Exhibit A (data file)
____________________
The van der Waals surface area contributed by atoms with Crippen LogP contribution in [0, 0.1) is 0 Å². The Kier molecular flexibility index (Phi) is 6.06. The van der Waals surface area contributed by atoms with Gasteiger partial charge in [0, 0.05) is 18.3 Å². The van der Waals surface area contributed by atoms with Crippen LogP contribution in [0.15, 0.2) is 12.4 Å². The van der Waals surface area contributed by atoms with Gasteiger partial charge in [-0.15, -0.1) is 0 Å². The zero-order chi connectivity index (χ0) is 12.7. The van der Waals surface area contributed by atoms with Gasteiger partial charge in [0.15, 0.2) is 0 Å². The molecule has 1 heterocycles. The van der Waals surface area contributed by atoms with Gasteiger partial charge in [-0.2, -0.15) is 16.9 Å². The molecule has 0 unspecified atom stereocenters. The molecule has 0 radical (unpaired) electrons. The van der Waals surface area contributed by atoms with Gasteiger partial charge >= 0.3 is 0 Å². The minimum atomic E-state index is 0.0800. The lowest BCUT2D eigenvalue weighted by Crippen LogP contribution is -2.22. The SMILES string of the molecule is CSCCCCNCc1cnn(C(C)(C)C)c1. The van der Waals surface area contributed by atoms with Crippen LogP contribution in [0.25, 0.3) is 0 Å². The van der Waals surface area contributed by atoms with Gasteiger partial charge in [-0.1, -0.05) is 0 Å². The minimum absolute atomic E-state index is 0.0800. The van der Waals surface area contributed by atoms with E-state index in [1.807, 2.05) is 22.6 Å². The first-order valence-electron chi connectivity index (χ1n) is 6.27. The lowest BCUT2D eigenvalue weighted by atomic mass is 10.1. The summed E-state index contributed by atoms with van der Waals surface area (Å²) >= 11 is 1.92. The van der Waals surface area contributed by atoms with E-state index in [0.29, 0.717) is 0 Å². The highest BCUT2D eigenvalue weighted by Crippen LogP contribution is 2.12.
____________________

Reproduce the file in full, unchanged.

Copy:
The van der Waals surface area contributed by atoms with Crippen LogP contribution in [0, 0.1) is 0 Å². The Kier molecular flexibility index (Phi) is 6.06. The van der Waals surface area contributed by atoms with Gasteiger partial charge in [0, 0.05) is 18.3 Å². The van der Waals surface area contributed by atoms with Crippen LogP contribution in [0.15, 0.2) is 12.4 Å². The van der Waals surface area contributed by atoms with Gasteiger partial charge in [-0.15, -0.1) is 0 Å². The zero-order chi connectivity index (χ0) is 12.7. The van der Waals surface area contributed by atoms with Gasteiger partial charge in [0.15, 0.2) is 0 Å². The molecule has 1 heterocycles. The van der Waals surface area contributed by atoms with Gasteiger partial charge in [-0.2, -0.15) is 16.9 Å². The molecule has 0 unspecified atom stereocenters. The molecule has 0 radical (unpaired) electrons. The van der Waals surface area contributed by atoms with Gasteiger partial charge >= 0.3 is 0 Å². The minimum atomic E-state index is 0.0800. The lowest BCUT2D eigenvalue weighted by Crippen LogP contribution is -2.22. The SMILES string of the molecule is CSCCCCNCc1cnn(C(C)(C)C)c1. The van der Waals surface area contributed by atoms with Crippen LogP contribution in [0.25, 0.3) is 0 Å². The van der Waals surface area contributed by atoms with Gasteiger partial charge in [-0.1, -0.05) is 0 Å². The minimum absolute atomic E-state index is 0.0800. The van der Waals surface area contributed by atoms with E-state index in [1.807, 2.05) is 22.6 Å². The first-order valence-electron chi connectivity index (χ1n) is 6.27. The lowest BCUT2D eigenvalue weighted by atomic mass is 10.1. The summed E-state index contributed by atoms with van der Waals surface area (Å²) >= 11 is 1.92. The van der Waals surface area contributed by atoms with E-state index in [0.29, 0.717) is 0 Å². The highest BCUT2D eigenvalue weighted by Crippen LogP contribution is 2.12.